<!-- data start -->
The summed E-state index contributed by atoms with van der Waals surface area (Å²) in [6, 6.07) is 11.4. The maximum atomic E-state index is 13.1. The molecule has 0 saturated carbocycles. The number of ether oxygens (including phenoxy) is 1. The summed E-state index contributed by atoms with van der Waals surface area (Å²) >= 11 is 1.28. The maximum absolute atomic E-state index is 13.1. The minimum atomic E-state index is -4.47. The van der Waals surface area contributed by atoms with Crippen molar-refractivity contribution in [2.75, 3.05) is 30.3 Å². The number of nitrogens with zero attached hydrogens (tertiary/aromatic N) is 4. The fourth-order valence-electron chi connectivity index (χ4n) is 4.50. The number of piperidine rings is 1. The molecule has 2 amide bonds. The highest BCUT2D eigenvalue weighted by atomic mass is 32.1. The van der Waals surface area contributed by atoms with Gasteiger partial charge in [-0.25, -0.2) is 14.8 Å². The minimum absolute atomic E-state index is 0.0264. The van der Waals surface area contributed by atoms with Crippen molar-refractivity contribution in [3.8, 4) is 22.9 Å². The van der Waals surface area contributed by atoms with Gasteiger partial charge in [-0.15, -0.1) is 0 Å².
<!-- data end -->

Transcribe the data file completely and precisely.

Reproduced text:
The summed E-state index contributed by atoms with van der Waals surface area (Å²) in [6, 6.07) is 11.4. The maximum atomic E-state index is 13.1. The molecule has 0 saturated carbocycles. The number of ether oxygens (including phenoxy) is 1. The summed E-state index contributed by atoms with van der Waals surface area (Å²) >= 11 is 1.28. The maximum absolute atomic E-state index is 13.1. The minimum atomic E-state index is -4.47. The van der Waals surface area contributed by atoms with Crippen molar-refractivity contribution in [2.75, 3.05) is 30.3 Å². The number of nitrogens with zero attached hydrogens (tertiary/aromatic N) is 4. The fourth-order valence-electron chi connectivity index (χ4n) is 4.50. The number of piperidine rings is 1. The molecule has 2 amide bonds. The highest BCUT2D eigenvalue weighted by atomic mass is 32.1. The van der Waals surface area contributed by atoms with Gasteiger partial charge in [-0.25, -0.2) is 14.8 Å². The minimum absolute atomic E-state index is 0.0264. The van der Waals surface area contributed by atoms with Crippen molar-refractivity contribution in [3.8, 4) is 22.9 Å². The van der Waals surface area contributed by atoms with Gasteiger partial charge in [-0.15, -0.1) is 0 Å².